Health inequalities

Poor lung health is a huge driver of inequality

People living in the poorest communities are currently seven times more likely to die from a lung condition. The government’s levelling up plans set ambitions to improve the health and living standards for everybody in the UK by 2030, but they don’t yet include enough plans to scale up lung health or invest in lung research.

Prevention is better than cure

Bridging this health gap will only be possible if politicians commit to preventing poor lung health in the first place. This means action to cut smoking rates, tackle air pollution, and address wider issues such as poor housing.

“Levelling up will fail if it does not fight to improve lung health,” says Sarah Woolnough, CEO.

Scaling up lung research funding

Levelling up also demands increasing public spending on respiratory research, especially in the North. Not only will this help save lives, it will create jobs and help grow the economy.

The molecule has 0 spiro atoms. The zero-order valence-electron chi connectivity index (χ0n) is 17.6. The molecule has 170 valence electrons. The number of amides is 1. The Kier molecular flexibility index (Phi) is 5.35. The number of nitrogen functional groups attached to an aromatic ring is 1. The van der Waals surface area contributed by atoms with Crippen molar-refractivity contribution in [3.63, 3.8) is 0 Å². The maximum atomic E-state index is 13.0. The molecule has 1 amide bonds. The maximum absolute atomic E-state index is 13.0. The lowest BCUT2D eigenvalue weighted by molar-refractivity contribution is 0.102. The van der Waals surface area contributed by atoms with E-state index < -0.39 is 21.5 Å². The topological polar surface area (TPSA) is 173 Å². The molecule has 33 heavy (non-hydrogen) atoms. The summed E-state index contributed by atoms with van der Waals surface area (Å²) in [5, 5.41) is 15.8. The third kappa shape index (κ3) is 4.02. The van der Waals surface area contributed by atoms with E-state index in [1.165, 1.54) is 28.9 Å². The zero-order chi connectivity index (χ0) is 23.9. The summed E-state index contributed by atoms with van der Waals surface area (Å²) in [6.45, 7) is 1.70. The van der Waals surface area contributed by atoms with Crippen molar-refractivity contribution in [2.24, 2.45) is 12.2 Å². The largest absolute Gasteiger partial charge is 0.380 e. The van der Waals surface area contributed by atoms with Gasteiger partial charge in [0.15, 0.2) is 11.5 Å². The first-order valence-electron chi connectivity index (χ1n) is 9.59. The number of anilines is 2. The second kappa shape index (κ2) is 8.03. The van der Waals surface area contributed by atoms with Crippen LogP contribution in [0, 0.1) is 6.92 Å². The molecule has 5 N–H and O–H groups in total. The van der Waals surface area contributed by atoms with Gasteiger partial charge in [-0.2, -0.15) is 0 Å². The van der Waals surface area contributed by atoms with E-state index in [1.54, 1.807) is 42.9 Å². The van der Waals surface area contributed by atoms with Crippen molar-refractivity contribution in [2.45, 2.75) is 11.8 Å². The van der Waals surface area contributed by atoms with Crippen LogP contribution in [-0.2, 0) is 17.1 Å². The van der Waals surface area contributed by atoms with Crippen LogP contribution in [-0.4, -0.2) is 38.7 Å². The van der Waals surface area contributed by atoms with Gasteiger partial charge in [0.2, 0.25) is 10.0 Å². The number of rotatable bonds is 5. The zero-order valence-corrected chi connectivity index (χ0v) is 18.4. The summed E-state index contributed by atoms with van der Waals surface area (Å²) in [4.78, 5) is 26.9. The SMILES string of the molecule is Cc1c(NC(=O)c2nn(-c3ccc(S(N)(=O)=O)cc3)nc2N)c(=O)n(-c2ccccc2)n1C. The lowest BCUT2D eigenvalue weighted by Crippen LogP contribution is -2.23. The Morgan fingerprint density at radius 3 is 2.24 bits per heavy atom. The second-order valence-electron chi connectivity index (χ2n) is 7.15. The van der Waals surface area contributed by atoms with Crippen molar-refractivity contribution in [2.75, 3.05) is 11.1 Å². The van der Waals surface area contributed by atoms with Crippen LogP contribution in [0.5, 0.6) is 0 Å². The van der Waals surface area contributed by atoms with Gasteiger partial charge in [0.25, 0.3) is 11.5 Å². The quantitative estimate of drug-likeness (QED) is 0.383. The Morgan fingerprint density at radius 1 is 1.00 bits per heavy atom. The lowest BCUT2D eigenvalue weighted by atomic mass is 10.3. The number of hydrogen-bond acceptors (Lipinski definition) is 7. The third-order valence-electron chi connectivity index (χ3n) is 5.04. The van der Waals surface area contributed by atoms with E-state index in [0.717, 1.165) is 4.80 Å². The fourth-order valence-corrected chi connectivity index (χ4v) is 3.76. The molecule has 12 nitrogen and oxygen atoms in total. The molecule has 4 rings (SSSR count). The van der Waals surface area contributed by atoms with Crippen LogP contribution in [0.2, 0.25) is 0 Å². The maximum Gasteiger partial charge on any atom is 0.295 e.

We need change

Over the next year we’ll be working with policy makers to make lung health a priority in levelling up plans, making the UK a safer, healthier and fairer place to live.

Read more: in the House Magazine

Inequalities have long been a striking feature of lung diseases in the UK. Of the many indignities associated with being poor, or relatively so, having increased risk of chronic obstructive pulmonary disease or dying of lung cancer or pneumonia are among the worst. The tragedy of it is that we know quite a bit about what to do to prevent this needless suffering.”

Sir Michael Marmot, Professor of Epidemiology and Public Health at University College London